Sudden Cardiac Death

CANet > Our Work > Research > Sudden Cardiac Death

Cardiac Death

Dr. L. Brent Mitchell

The Sudden Cardiac Death (SCD) research track aims to decrease SCD by 10% over 10 years.

CANet HighLight

CANet investigator study titled Remote Patient Management for Cardiac Implantable Electronic Devices (RPM-CIED) is assessing barriers, evaluating, and implementing a patient-oriented CIED management model that will help provide timely, uniform and efficient care for CIED patients through remote monitoring and programming across Canada.

Remote patient monitoring will also result in health care costs savings – through the reduction of inpatient and outpatient clinical services, and the potential reduction in stroke and sudden death through early detection of atrial fibrillation and ventricular arrhythmias.

Sudden Cardiac Death

Unexpected Heart Stoppage

Sudden Cardiac Death (SCD) happens when the heart unexpectedly stops working. SCD is usually caused by an abnormal heart rhythm (arrhythmia). When a person experiences SCD, he or she collapses, is unresponsive to touch or sound and usually stops breathing. SCD victims will die if they don’t receive emergency medical help. An Automatic External Defibrillator (AED) must be used to restart the heart.

Up to 40,000 cardiac arrests happen in Canada each year. Your heart has a natural pacemaker, called the sinus node, which creates electrical impulses that cause your heart to beat. When there is a disorder in this electrical system, an arrhythmia may occur.


SCD occurs more frequently in people with heart disease, but may occasionally occur in active, healthy people who aren’t aware they have heart disease or other health problems.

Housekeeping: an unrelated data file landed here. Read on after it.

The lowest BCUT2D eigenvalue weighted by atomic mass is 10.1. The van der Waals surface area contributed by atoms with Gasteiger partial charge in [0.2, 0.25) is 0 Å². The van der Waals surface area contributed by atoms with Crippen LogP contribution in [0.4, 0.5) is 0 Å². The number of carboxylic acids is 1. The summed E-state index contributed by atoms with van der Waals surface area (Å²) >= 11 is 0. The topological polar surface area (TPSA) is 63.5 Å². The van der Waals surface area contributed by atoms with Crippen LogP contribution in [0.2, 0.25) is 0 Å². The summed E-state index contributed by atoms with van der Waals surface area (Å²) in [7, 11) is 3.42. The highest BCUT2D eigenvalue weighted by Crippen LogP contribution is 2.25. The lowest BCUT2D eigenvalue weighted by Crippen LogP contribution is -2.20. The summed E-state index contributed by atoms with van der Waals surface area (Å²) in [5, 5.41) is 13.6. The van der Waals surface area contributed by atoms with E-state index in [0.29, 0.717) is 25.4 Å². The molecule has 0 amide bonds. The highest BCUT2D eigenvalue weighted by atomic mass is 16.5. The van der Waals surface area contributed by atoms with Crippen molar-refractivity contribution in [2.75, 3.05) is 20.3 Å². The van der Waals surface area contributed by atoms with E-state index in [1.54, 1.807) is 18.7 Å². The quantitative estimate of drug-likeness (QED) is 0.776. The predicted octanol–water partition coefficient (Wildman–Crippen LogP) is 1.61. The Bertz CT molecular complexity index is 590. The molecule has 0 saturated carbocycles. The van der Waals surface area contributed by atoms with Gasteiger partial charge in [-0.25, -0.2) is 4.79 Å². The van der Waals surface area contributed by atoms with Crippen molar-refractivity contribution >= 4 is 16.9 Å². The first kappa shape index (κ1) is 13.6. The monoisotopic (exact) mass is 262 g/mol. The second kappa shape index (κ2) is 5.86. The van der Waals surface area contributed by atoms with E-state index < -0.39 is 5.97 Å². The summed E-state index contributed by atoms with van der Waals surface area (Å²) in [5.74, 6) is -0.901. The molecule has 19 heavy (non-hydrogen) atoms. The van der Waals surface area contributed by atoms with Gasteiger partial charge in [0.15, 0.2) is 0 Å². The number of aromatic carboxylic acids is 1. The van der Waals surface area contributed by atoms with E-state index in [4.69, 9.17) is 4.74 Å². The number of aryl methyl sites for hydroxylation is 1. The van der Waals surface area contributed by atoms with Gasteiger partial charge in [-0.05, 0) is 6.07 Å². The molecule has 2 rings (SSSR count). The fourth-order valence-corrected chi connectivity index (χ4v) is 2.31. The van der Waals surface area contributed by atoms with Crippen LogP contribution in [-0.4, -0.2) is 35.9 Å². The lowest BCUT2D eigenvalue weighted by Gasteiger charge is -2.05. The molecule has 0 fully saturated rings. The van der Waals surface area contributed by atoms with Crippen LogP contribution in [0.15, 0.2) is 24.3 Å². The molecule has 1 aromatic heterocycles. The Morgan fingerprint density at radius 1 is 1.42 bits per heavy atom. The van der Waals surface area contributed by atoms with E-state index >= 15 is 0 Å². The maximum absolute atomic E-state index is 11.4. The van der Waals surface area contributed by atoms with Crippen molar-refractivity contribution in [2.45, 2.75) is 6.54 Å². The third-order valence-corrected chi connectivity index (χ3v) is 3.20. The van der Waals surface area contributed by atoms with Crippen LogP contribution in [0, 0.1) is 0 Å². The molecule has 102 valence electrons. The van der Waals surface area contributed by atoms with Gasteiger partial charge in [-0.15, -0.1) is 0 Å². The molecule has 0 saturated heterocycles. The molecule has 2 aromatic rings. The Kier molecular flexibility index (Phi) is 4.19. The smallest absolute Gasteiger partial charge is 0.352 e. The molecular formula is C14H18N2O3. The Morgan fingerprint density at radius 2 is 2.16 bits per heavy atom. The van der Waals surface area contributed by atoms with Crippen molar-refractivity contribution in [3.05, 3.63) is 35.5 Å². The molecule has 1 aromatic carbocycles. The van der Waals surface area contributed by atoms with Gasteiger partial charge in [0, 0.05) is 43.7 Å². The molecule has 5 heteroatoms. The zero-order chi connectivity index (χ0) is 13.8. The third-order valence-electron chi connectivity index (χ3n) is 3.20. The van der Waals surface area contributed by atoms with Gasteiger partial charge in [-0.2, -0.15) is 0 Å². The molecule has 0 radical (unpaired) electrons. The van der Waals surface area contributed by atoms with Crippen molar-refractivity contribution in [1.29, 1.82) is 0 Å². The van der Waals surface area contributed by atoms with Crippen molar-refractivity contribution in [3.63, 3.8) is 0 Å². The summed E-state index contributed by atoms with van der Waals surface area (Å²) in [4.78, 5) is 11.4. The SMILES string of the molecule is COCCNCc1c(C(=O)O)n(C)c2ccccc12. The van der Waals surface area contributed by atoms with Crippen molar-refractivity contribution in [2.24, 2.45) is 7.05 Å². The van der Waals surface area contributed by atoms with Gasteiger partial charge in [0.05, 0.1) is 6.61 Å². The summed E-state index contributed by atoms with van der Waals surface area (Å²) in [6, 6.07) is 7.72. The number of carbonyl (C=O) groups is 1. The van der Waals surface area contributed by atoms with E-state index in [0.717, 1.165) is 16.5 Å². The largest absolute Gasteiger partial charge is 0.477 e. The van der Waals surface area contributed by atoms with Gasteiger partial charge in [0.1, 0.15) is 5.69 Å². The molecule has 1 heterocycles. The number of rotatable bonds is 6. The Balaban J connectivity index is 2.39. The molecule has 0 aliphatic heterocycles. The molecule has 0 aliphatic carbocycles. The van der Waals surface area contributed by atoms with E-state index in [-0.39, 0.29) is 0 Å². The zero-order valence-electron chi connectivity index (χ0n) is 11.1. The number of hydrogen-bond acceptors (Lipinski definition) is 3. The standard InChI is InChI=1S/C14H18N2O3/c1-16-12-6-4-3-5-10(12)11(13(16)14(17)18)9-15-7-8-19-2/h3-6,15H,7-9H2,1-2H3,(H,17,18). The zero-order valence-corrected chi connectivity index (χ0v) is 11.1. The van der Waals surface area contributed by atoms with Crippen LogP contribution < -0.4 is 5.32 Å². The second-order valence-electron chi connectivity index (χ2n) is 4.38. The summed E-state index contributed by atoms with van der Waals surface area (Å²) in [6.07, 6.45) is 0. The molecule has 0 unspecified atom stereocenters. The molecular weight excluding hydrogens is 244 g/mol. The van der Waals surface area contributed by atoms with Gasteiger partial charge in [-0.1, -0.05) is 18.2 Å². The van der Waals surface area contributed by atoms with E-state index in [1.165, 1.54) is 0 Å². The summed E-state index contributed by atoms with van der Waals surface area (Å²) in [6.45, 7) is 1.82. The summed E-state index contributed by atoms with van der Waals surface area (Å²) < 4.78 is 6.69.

SCD is usually caused by arrhythmias, and these arrhythmias may be triggered by other issues, including:

  • Coronary heart disease
  • Heart attacks
  • Congenital heart disease
  • Other forms of heart disease (often undiagnosed)
  • Electrocution
  • (In children) Respiratory failure or shock

Factors that may increase the risk of SCD include:

  • A previous episode of SCD
  • Family history of SCD
  • A previous heart attack
  • A personal or family history of heart disease
  • Age
  • Use of illegal drugs
  • Nutritional imbalance, such as low potassium or magnesium levels

If your doctor is concerned about the risk of SCD, the following tests may be ordered:

  • Electrocardiogram
  • Echocardiogram
  • Holter monitor
  • Event monitor
  • Electrophysiology study

SCD may be prevented through medication, an implantable cardioverter defibrillator, or catheter ablation.

Reduce the Risk

  • Stay active
  • Eat healthy foods
  • Maintain a healthy weight

  • Stop smoking
  • Monitor and treat conditions such as high blood pressure, high cholesterol and diabetes

What To Do

It’s important to act quickly when you see a Sudden Cardiac Death happen. The use of Cardiopulmonary Resuscitation (CPR) and an Automatic External Defibrillator (AED) can make a big difference.

If you see an SCD happen:

  • Tell someone to call 911 or your local emergency response number.
  • Get an AED if one is available.
  • If the person isn’t breathing or is only gasping, start Cardiopulmonary Resuscitation (CPR). Push down in the center of the

  • Use the AED as soon as it arrives by turning it on and following the prompts.
  • Keep pushing until the person starts to breathe or move, or someone with more advanced training takes over.

Our Impact

Working together, CANet members including our Network investigators, partners, and patients aim to REDUCE the incidence of sudden cardiac death by 10%. Below are some of the CANet-funded studies helping us achieve our goals.